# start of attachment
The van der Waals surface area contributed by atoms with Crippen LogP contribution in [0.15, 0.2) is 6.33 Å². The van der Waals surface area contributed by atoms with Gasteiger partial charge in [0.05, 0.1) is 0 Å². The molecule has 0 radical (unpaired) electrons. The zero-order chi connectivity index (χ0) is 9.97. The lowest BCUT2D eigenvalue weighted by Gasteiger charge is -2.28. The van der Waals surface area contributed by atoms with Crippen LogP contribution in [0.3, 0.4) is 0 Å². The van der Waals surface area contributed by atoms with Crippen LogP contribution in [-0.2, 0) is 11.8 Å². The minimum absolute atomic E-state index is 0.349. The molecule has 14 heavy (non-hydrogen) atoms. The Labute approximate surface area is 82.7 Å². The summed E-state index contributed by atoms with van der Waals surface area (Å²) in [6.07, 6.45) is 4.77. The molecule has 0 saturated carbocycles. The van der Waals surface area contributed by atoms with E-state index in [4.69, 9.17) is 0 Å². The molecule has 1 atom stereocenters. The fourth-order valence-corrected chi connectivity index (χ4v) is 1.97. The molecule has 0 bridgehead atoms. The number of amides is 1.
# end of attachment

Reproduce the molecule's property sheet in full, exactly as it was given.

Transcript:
The van der Waals surface area contributed by atoms with Crippen LogP contribution in [0.15, 0.2) is 6.33 Å². The van der Waals surface area contributed by atoms with Gasteiger partial charge in [0.05, 0.1) is 0 Å². The molecule has 0 radical (unpaired) electrons. The zero-order chi connectivity index (χ0) is 9.97. The lowest BCUT2D eigenvalue weighted by Gasteiger charge is -2.28. The van der Waals surface area contributed by atoms with Crippen LogP contribution in [0.3, 0.4) is 0 Å². The van der Waals surface area contributed by atoms with Crippen LogP contribution in [-0.2, 0) is 11.8 Å². The minimum absolute atomic E-state index is 0.349. The molecule has 14 heavy (non-hydrogen) atoms. The Labute approximate surface area is 82.7 Å². The summed E-state index contributed by atoms with van der Waals surface area (Å²) in [6.07, 6.45) is 4.77. The molecule has 0 saturated carbocycles. The van der Waals surface area contributed by atoms with E-state index in [4.69, 9.17) is 0 Å². The molecule has 1 atom stereocenters. The fourth-order valence-corrected chi connectivity index (χ4v) is 1.97. The molecule has 0 bridgehead atoms. The number of amides is 1.